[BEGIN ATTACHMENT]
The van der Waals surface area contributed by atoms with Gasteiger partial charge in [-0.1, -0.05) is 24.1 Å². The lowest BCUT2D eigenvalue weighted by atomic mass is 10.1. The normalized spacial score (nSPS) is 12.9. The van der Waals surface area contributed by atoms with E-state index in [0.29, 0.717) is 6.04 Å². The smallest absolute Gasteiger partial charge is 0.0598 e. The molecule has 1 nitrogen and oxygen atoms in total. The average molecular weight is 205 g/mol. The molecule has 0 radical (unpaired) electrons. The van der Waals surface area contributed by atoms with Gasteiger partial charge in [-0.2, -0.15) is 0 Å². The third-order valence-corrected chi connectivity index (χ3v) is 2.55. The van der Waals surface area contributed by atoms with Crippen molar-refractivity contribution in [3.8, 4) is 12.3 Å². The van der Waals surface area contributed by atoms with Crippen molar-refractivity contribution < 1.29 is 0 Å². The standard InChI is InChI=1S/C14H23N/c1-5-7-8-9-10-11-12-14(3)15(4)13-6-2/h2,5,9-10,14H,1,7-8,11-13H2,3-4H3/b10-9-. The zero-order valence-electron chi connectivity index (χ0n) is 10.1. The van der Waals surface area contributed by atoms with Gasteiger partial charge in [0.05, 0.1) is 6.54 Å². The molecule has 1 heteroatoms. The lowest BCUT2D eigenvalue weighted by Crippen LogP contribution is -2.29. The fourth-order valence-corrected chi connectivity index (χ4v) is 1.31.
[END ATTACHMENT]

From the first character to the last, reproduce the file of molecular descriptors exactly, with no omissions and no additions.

The van der Waals surface area contributed by atoms with Gasteiger partial charge in [-0.1, -0.05) is 24.1 Å². The lowest BCUT2D eigenvalue weighted by atomic mass is 10.1. The normalized spacial score (nSPS) is 12.9. The van der Waals surface area contributed by atoms with E-state index in [0.29, 0.717) is 6.04 Å². The smallest absolute Gasteiger partial charge is 0.0598 e. The molecule has 1 nitrogen and oxygen atoms in total. The average molecular weight is 205 g/mol. The molecule has 0 radical (unpaired) electrons. The van der Waals surface area contributed by atoms with Gasteiger partial charge in [-0.2, -0.15) is 0 Å². The third-order valence-corrected chi connectivity index (χ3v) is 2.55. The van der Waals surface area contributed by atoms with Crippen molar-refractivity contribution in [3.8, 4) is 12.3 Å². The van der Waals surface area contributed by atoms with Crippen molar-refractivity contribution < 1.29 is 0 Å². The standard InChI is InChI=1S/C14H23N/c1-5-7-8-9-10-11-12-14(3)15(4)13-6-2/h2,5,9-10,14H,1,7-8,11-13H2,3-4H3/b10-9-. The zero-order valence-electron chi connectivity index (χ0n) is 10.1. The van der Waals surface area contributed by atoms with Gasteiger partial charge in [0.05, 0.1) is 6.54 Å². The molecule has 1 heteroatoms. The lowest BCUT2D eigenvalue weighted by Crippen LogP contribution is -2.29. The fourth-order valence-corrected chi connectivity index (χ4v) is 1.31.